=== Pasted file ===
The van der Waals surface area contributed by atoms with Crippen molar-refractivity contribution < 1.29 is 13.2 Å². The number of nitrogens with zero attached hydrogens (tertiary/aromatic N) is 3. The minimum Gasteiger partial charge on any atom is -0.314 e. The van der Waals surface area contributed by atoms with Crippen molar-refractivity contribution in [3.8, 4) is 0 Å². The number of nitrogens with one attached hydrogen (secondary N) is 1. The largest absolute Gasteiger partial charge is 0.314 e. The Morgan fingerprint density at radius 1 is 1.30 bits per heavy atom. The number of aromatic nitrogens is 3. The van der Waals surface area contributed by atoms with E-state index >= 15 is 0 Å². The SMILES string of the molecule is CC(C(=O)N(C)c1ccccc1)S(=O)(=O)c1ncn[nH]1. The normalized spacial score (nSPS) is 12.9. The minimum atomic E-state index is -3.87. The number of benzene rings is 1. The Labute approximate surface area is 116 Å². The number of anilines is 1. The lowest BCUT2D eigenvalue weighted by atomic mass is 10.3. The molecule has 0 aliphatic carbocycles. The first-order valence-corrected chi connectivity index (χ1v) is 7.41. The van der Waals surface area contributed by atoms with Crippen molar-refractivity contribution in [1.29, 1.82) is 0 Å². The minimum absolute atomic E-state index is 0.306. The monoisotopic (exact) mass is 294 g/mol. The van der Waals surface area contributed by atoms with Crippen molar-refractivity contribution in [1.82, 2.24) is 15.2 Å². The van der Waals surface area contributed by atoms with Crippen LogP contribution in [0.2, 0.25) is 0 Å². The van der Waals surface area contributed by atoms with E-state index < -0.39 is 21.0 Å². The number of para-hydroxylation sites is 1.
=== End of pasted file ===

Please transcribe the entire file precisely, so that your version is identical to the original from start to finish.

The van der Waals surface area contributed by atoms with Crippen molar-refractivity contribution < 1.29 is 13.2 Å². The number of nitrogens with zero attached hydrogens (tertiary/aromatic N) is 3. The minimum Gasteiger partial charge on any atom is -0.314 e. The van der Waals surface area contributed by atoms with Crippen molar-refractivity contribution in [3.8, 4) is 0 Å². The number of nitrogens with one attached hydrogen (secondary N) is 1. The largest absolute Gasteiger partial charge is 0.314 e. The Morgan fingerprint density at radius 1 is 1.30 bits per heavy atom. The number of aromatic nitrogens is 3. The van der Waals surface area contributed by atoms with E-state index >= 15 is 0 Å². The SMILES string of the molecule is CC(C(=O)N(C)c1ccccc1)S(=O)(=O)c1ncn[nH]1. The normalized spacial score (nSPS) is 12.9. The minimum atomic E-state index is -3.87. The number of benzene rings is 1. The Labute approximate surface area is 116 Å². The number of anilines is 1. The lowest BCUT2D eigenvalue weighted by atomic mass is 10.3. The molecule has 0 aliphatic carbocycles. The first-order valence-corrected chi connectivity index (χ1v) is 7.41. The van der Waals surface area contributed by atoms with Crippen molar-refractivity contribution in [1.29, 1.82) is 0 Å². The minimum absolute atomic E-state index is 0.306. The monoisotopic (exact) mass is 294 g/mol. The van der Waals surface area contributed by atoms with Crippen molar-refractivity contribution in [1.82, 2.24) is 15.2 Å². The van der Waals surface area contributed by atoms with Crippen LogP contribution in [0.2, 0.25) is 0 Å². The van der Waals surface area contributed by atoms with E-state index < -0.39 is 21.0 Å². The number of para-hydroxylation sites is 1.